While the benefits of portfolio diversification are generally accepted, opinion on whether a correlation can be found between portfolio concentration and performance remains divided. But, for investor relations professionals and executives alike, an understanding of time horizons and their company’s place in an investor’s portfolio are important in evaluating the level of engagement to expect.
The portfolios of the investors surveyed ranged in size from 20 to hundreds of stocks. Some 16% of those participating in the survey represented the sell-side and here, as would be expected, there was less divergence in the number of stocks covered.
To identify and assess trends in global portfolio management, we have looked at four key elements:
√ Regional patterns of portfolio structure
√ Trends in trading behaviour post the financial crisis
√ Expectations of trends in portfolio structure over the next three years
√ Investment performance vs local benchmarks
On average, our investor sample each managed a portfolio of slightly over 100 stocks. Portfolios in the U.S. were, on average, about this size, with the greatest differential between Europe (where the average was around 140) and Asia (around 50). Across the board, the sell-side respondents on average currently covered around 56 individual companies.
Trading and Portfolio Structure
To give an indication of how actively or aggressively investors manage their portfolios, we sought to identify the number of individual stocks in each portfolio that had been held for one year, since 2013, and for a five-year period, since the financial crisis.
In total, some 60% of individual stocks have remained in an investor’s portfolio for the past year – in other words, an average of 60 of the 100 stocks in a sample portfolio. To look at this from the other side, 40 of the 100 shares now being held will not have been among the fund’s investments a year ago.
There is an even more striking finding from a portfolio five years ago. On average only one-third of the stocks held in 2009 are still held today.
1. Interestingly, portfolio size does not appear to be closely connected with portfolio turnover. The 60% figure is broadly consistent from the most concentrated to the most diverse portfolio.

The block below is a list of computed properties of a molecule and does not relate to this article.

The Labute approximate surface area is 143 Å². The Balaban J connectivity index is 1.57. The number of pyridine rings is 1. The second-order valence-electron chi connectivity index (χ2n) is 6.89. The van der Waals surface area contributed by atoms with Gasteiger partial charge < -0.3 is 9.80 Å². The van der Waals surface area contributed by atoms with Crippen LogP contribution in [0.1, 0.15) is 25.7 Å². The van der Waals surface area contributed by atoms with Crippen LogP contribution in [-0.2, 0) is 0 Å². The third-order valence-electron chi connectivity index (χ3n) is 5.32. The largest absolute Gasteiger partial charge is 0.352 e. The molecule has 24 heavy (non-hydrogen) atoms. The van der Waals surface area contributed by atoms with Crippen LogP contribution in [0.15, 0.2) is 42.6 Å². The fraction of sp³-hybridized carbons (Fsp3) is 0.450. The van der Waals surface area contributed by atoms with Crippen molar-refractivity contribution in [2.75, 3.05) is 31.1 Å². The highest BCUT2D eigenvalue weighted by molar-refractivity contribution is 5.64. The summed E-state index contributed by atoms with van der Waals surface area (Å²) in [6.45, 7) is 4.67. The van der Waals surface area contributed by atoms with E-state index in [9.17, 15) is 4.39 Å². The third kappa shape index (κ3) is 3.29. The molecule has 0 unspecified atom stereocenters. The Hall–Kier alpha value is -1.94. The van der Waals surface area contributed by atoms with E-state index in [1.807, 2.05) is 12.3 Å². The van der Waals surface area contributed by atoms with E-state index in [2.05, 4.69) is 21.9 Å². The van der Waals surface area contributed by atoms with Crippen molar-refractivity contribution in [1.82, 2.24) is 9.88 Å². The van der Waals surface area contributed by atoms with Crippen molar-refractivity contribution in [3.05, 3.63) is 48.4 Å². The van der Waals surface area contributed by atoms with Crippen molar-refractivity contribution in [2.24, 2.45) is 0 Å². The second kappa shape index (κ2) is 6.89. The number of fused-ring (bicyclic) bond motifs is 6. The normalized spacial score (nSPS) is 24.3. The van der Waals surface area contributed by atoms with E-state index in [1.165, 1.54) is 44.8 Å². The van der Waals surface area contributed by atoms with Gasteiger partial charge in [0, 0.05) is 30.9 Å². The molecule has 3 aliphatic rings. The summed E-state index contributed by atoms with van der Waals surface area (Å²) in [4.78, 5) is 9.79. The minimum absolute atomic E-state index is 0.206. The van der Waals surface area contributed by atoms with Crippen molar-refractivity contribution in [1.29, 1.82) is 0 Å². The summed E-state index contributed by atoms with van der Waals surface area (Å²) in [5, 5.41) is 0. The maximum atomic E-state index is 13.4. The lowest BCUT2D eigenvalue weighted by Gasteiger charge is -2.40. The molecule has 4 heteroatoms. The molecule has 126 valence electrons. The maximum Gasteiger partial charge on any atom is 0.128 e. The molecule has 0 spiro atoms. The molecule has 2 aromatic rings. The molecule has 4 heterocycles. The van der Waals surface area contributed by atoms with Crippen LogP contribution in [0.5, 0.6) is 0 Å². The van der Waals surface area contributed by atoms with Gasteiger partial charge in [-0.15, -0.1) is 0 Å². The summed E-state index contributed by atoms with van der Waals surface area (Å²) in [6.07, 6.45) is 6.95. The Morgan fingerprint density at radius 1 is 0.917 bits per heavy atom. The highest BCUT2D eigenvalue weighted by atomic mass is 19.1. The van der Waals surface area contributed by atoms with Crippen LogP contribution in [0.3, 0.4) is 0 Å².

2. U.S. portfolio managers surveyed appear to be more content with the structure of their portfolios over the past twelve months than their counterparts in Europe and particularly Asia. While, 63% of U.S. investors have more than three-quarters of the same stocks today that they had in 2013, slightly less than a third of European investors and one in ten of those in Asia say that they have continued to hold 75% of their portfolios.
3. All regions have seen far greater portfolio churn over the five-year period. For the average U.S. portfolio, some 39% of stocks remain, and in Europe it is roughly the same percentage at 36%. Asia offers a different perspective entirely, perhaps reflecting its relative newness as an investment centre, with very few stocks having been held five years ago (17% on average).
4. Investors surveyed tend to benchmark their performance against different indices, i.e., S&P in the U.S., MSCI and Dow Jones in Europe, Hang Seng and other local benchmarks in Asia. Interestingly, given the relative stability in their portfolios, more U.S. investors acknowledged they had not beaten their own benchmark during 2013 than did any of the other regions. Having said that, respondents in the other two regions were twice as likely to say that they “didn’t know” how their portfolio had performed or just chose not to provide a response.
Looking forward to the next three years, we can expect to see an increase in the average number of stocks owned by institutional investors. Around half say that they expect their portfolio to have a similar construction in terms of the number of equities held, however, more than one in three expect to have more companies represented in their portfolio, a percentage that is broadly consistent across all portfolio sizes.
Glenn is a 25+ year MSLGROUP veteran. An experienced client counselor, he has advised leading politicians, as well as CEOs and other leaders in some of the world’s largest companies, on critical issues related to communication, branding and marketing. A multiple award-winner himself, Glenn is regularly asked to judge world leading recognition programs. Follow him on twitter: @gosaki